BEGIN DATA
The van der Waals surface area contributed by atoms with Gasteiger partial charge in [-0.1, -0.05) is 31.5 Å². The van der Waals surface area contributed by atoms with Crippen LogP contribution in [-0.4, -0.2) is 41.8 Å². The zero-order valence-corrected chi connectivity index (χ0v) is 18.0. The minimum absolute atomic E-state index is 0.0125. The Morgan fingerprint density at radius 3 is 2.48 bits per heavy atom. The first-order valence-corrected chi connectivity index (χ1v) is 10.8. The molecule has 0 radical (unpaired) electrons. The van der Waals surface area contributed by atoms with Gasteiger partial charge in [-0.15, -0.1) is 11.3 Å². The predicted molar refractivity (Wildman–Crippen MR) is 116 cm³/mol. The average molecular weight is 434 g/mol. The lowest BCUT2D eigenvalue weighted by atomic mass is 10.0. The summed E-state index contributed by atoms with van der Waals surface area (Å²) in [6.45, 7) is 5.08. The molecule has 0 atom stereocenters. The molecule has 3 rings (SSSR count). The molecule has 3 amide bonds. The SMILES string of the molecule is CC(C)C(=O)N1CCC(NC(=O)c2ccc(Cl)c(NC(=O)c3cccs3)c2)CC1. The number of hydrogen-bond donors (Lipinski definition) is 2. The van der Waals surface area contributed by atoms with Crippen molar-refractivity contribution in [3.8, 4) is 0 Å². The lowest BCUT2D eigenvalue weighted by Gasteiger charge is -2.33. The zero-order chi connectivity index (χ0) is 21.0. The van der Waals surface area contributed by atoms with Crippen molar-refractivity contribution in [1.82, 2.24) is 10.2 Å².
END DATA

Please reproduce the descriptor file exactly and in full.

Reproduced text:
The van der Waals surface area contributed by atoms with Gasteiger partial charge in [-0.1, -0.05) is 31.5 Å². The van der Waals surface area contributed by atoms with Crippen LogP contribution in [-0.4, -0.2) is 41.8 Å². The zero-order valence-corrected chi connectivity index (χ0v) is 18.0. The minimum absolute atomic E-state index is 0.0125. The Morgan fingerprint density at radius 3 is 2.48 bits per heavy atom. The first-order valence-corrected chi connectivity index (χ1v) is 10.8. The molecule has 0 radical (unpaired) electrons. The van der Waals surface area contributed by atoms with Gasteiger partial charge in [-0.15, -0.1) is 11.3 Å². The predicted molar refractivity (Wildman–Crippen MR) is 116 cm³/mol. The average molecular weight is 434 g/mol. The lowest BCUT2D eigenvalue weighted by atomic mass is 10.0. The summed E-state index contributed by atoms with van der Waals surface area (Å²) in [6.45, 7) is 5.08. The molecule has 0 atom stereocenters. The molecule has 3 rings (SSSR count). The molecule has 3 amide bonds. The SMILES string of the molecule is CC(C)C(=O)N1CCC(NC(=O)c2ccc(Cl)c(NC(=O)c3cccs3)c2)CC1. The number of hydrogen-bond donors (Lipinski definition) is 2. The van der Waals surface area contributed by atoms with Crippen molar-refractivity contribution in [3.8, 4) is 0 Å². The lowest BCUT2D eigenvalue weighted by Gasteiger charge is -2.33. The zero-order chi connectivity index (χ0) is 21.0. The van der Waals surface area contributed by atoms with Crippen molar-refractivity contribution in [1.82, 2.24) is 10.2 Å².